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5 Themes of Asset Allocation

Continuing with my retirement portfolio building, I’ve been thinking of dividing the portfolio into five asset allocation themes. I could have gotten away with only two of them (core equity and core debt), but where’s the fun? The five themes are as follow:

  1. Core Equity Holding – Geographic
    • This theme will act as the core holding for equity in my portfolio. As mentioned in my previous post the other day, the maximum allocation for equity is 62%. As I get older, that allocation will decrease to reflect declining tolerance toward risky assets.
    • It’s based on geographical diversity to achieve the widest market coverage in fewer instruments.
    • Due to its sizable holding, this theme will pretty much steer the direction and movement of the whole portfolio. Its allocation will be the first to be reduced for any addition beyond core equity and core debt.
  2. Yield Producers and Cash Equivalent (a.k.a. Core Fixed Income/Debt Holding)
    • This is the core holding for cash and debt instruments in my portfolio. In conjunction with the core equity holding, the allocation for these instruments should be 28% (remember, rule 90). Consequently, that allocation will increase as I get older to reflect increasing preference toward safer assets.
    • This theme will act as the ballast for the whole portfolio. As such, it should give stability to the volatile movements found in other themes.
    • As the “safest” holding, I’d rather leave its allocation alone after what had happened to my portfolio in 2008. I would consider its reduction only after taken into account the reduction I’ve made in the core equity allocation first.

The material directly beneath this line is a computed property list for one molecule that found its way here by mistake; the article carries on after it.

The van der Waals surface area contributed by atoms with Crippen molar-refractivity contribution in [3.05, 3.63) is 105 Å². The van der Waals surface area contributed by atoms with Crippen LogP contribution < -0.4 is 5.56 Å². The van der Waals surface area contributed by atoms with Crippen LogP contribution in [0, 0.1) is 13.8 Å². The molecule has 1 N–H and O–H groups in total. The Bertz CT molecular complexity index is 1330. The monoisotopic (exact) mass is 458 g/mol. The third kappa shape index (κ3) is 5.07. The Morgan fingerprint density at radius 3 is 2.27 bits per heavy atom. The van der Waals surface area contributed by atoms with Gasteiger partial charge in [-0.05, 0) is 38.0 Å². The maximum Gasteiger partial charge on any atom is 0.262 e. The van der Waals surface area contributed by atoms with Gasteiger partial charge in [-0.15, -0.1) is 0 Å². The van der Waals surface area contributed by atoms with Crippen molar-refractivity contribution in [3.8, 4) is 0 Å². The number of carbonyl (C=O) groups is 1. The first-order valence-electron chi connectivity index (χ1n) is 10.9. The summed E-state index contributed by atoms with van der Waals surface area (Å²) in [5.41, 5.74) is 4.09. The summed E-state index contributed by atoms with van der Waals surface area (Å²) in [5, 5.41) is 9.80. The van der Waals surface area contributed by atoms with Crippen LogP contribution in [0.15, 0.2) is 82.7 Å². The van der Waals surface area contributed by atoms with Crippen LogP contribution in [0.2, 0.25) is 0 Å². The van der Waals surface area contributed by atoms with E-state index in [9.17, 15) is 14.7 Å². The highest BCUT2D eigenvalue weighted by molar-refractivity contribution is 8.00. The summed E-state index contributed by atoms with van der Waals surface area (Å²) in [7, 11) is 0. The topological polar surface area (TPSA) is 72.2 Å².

3. Satellite Equity Holding – Sectoral
    • The satellite equity holding is intended to enhance the expected return of the core equity holding. Its risk profile is higher due to its more concentrated holding and higher return expectancy.
    • It is based on sectoral diversity to give the theme more flexibility for fine-tuning and re-balancing, while still maintaining its “spicy” sector bets.
    • Obviously, allocation enlargement in this theme will reduce the 62% I’ve allocated in the core equity theme.
  4. Alternative Assets
    • Alternative asset will act as the main diversifier for the portfolio as a whole. This is because alternative asset is expected to have low correlation with the other themes in this portfolio.
    • As the wild card, alternative assets are expected to work in conjunction with the other themes both as a return enhancer and a volatility stabilizer. By itself, alternative assets can be highly unpredictable.
    • By far, this is the most difficult theme to assemble due to the limited instruments available for retail investors and my limited experience in this type of investment. It should be most interesting area to explore, albeit gradually.
  5. Green Investments
    • Green investments, in this case, are meant for socially responsible investment (SRI) instruments not falling into one of the other themes. As a rule, instruments chosen to represent the other themes, especially core equity and core debt, should be of SRI alternatives including shariah-compliant instruments. Once they’re exhausted, further SRI consideration should be placed here.
    • Depending on the weight of its instruments, this theme can be very volatile, even more than the satellite equity holding due to its extremely concentrated sectors.
    • Allocation for the green investment include the 10% in philanthropy account. Thus, a 100% allocation for all the five themes can be made.

There you go, five themes for the retirement portfolio. Although it may be implemented over different accounts, the retirement portfolio should adhere to these five themes, which can be a laborious effort. I didn’t know of any easier way at this point, but I guess I have to make do with Excel for the time being.

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